Need help identifying a metal oxide varistor - diyAudio
Go Back   Home > Forums > Design & Build > Parts

Parts Where to get, and how to make the best bits. PCB's, caps, transformers, etc.

Please consider donating to help us continue to serve you.

Ads on/off / Custom Title / More PMs / More album space / Advanced printing & mass image saving
Reply
 
Thread Tools Search this Thread
Old 17th February 2012, 09:15 PM   #1
diyAudio Member
 
Join Date: Feb 2012
Default Need help identifying a metal oxide varistor

It says
TVR 330
It is 6mm dia.
Please tell me everything you know.
Where to get a replacement or equivalent?
Thanks
Click the image to open in full size.
  Reply With Quote
Old 17th February 2012, 09:36 PM   #2
diyAudio Member
 
indianajo's Avatar
 
Join Date: Jan 2010
Location: Jeffersonville, Indiana USA
There is a series of varistors placed across the inputs of AC power equipment that is marked with the AC voltage they are expected to be safe at. They take spikes from the power line. If this connects to the AC power input of your device and it could have been powered by 240 VAC in Asia, bingo. Everybody has got these. They are also sold by the diameter, with 7mm being the standard cheapo version that can't suppress much of a strike. You can find these blue things near the input of any dead PCAT switcher power supply. One source is Tyco Raychem, at Mouser. Componies I know that make red ones are Cantherm and Littlefuse. I don't have a datasheet on this part number.
If it is in series with an AC or DC input, it might be a resettable fuse. The datasheets for the red ones I have are resettable fuses.
__________________
Dynakit ST70, ST120, PAS2,Hammond H182(2 ea),H112,A100,10-82TC,Peavey CS800S,1.3K, SP2-XT's, T-300 HF Proj's, Steinway console, Herald RA88a mixer, Wurlitzer 4500, 4300
  Reply With Quote
Old 17th February 2012, 10:10 PM   #3
diyAudio Member
 
Join Date: Nov 2008
Maybe you find help at http://www.te.com/en/products/circui...e-devices.html
  Reply With Quote
Old 18th February 2012, 05:42 PM   #4
diyAudio Member
 
indianajo's Avatar
 
Join Date: Jan 2010
Location: Jeffersonville, Indiana USA
Yeah, TE connectivity is the new name of raychem and AMP I think. They are **** bent on destroying their old brand names for some reason. They sold off the AMP logo to an energy drink, but I don't understand why no references to Raychem anymore. Tyco was the name just last year, even though the CEO was convicted of fraud. Doesn't mean the products were fraudulent, not as bad as Sunbeam anyway. I've been getting good TE products lately from both AMP and raychem.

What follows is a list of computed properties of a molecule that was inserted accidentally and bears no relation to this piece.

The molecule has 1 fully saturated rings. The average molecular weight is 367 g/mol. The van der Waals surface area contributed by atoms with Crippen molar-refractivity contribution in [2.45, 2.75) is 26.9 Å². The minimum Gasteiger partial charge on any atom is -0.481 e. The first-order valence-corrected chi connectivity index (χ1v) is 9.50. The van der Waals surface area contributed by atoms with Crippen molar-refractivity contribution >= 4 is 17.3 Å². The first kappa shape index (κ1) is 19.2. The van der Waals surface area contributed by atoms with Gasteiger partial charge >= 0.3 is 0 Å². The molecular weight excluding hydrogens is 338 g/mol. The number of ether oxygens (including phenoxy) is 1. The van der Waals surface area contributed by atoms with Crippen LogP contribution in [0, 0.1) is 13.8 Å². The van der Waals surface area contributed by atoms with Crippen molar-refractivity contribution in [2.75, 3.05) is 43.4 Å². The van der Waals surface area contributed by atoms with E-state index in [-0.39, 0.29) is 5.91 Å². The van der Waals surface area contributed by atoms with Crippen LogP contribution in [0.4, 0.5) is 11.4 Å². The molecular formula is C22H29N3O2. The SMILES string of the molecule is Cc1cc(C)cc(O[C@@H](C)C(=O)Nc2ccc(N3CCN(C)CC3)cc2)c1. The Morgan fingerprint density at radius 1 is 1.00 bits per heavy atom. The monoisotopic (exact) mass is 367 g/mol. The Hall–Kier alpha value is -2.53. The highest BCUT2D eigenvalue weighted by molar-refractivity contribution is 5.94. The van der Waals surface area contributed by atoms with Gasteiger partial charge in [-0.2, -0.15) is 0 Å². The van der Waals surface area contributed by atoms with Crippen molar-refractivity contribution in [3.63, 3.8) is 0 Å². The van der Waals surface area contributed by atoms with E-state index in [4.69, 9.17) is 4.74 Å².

__________________
Dynakit ST70, ST120, PAS2,Hammond H182(2 ea),H112,A100,10-82TC,Peavey CS800S,1.3K, SP2-XT's, T-300 HF Proj's, Steinway console, Herald RA88a mixer, Wurlitzer 4500, 4300
  Reply With Quote
Old 18th February 2012, 07:19 PM   #5
diyAudio Member
 
dchisholm's Avatar
 
Join Date: Mar 2011
Location: St Louis, Mo
Take a look at the "Metal Oxide Varistor" data sheet found at < http://www.thinking.com.tw/documents/en-TVR.pdf >. If the dimensions match their type number TVR05330, or TVR07330, I'd bet you have identified the part. In theory, you could increase your confidence by setting up a variable DC supply with a current limiting resistor and making a crude measurement of the clamping voltage - but the thing is rated for only a few milliwatts! (Probably intended to swallow spikes on a signal line, rather than protect a power supply.)

Dale
  Reply With Quote
Old 18th February 2012, 07:40 PM   #6
diyAudio Member
 
indianajo's Avatar
 
Join Date: Jan 2010
Location: Jeffersonville, Indiana USA
The ones across the AC input of PCAT power supplies are also 7 mm. Wimpy, like everything else in that $30 product. I've been salvaging 15 mm MOS supressors from dead 460 VAC motor drives marked "500". they have an S with two slashes through it to designate spike suppressor, by contrast with this product. I figure the transformers on my audio equipment will take 600V spikes, but above that I'd like to sacrifice a little junk metal oxide. We have a lot lightning here, as proved by many dead PC components. Lightning is somewhat suppressed by the blower on the furnace or Air conditioner, but sometimes the motors are off. Then I have installed MOS spike supressors on the AC input of my amp & preamp.
Interesting a lot of people with "energy efficient" furnaces come in to maintenance with a blown up electronic controller after a big storm. Not much to do with a blown microprocessor circuit but buy another one. My old obsolete Honeywell bi-metallic thermostat furnace controller is much more suited for this environment.
__________________
Dynakit ST70, ST120, PAS2,Hammond H182(2 ea),H112,A100,10-82TC,Peavey CS800S,1.3K, SP2-XT's, T-300 HF Proj's, Steinway console, Herald RA88a mixer, Wurlitzer 4500, 4300

Last edited by indianajo; 18th February 2012 at 07:46 PM.
  Reply With Quote

Reply


Hide this!Advertise here!
Thread Tools Search this Thread
Search this Thread:

Advanced Search

Posting Rules
You may not post new threads
You may not post replies
You may not post attachments
You may not edit your posts

BB code is On
Smilies are On
[IMG] code is On
HTML code is Off
Trackbacks are Off
Pingbacks are Off
Refbacks are Off


Similar Threads
Thread Thread Starter Forum Replies Last Post
Resistors, metal film or metal oxide? gil1 Solid State 2 14th November 2010 02:16 PM
Metal Oxide resistors in Oz GK Solid State 8 18th June 2009 10:10 PM
Metal Oxide Screen Stoppers SpreadSpectrum Tubes / Valves 33 12th February 2009 11:49 PM
Metal Oxide vs flamme proof vs metal film ostie01 Parts 28 26th June 2006 06:38 AM


New To Site? Need Help?

All times are GMT. The time now is 10:12 PM.


vBulletin Optimisation provided by vB Optimise (Pro) - vBulletin Mods & Addons Copyright © 2014 DragonByte Technologies Ltd.
Copyright 1999-2014 diyAudio

Content Relevant URLs by vBSEO 3.3.2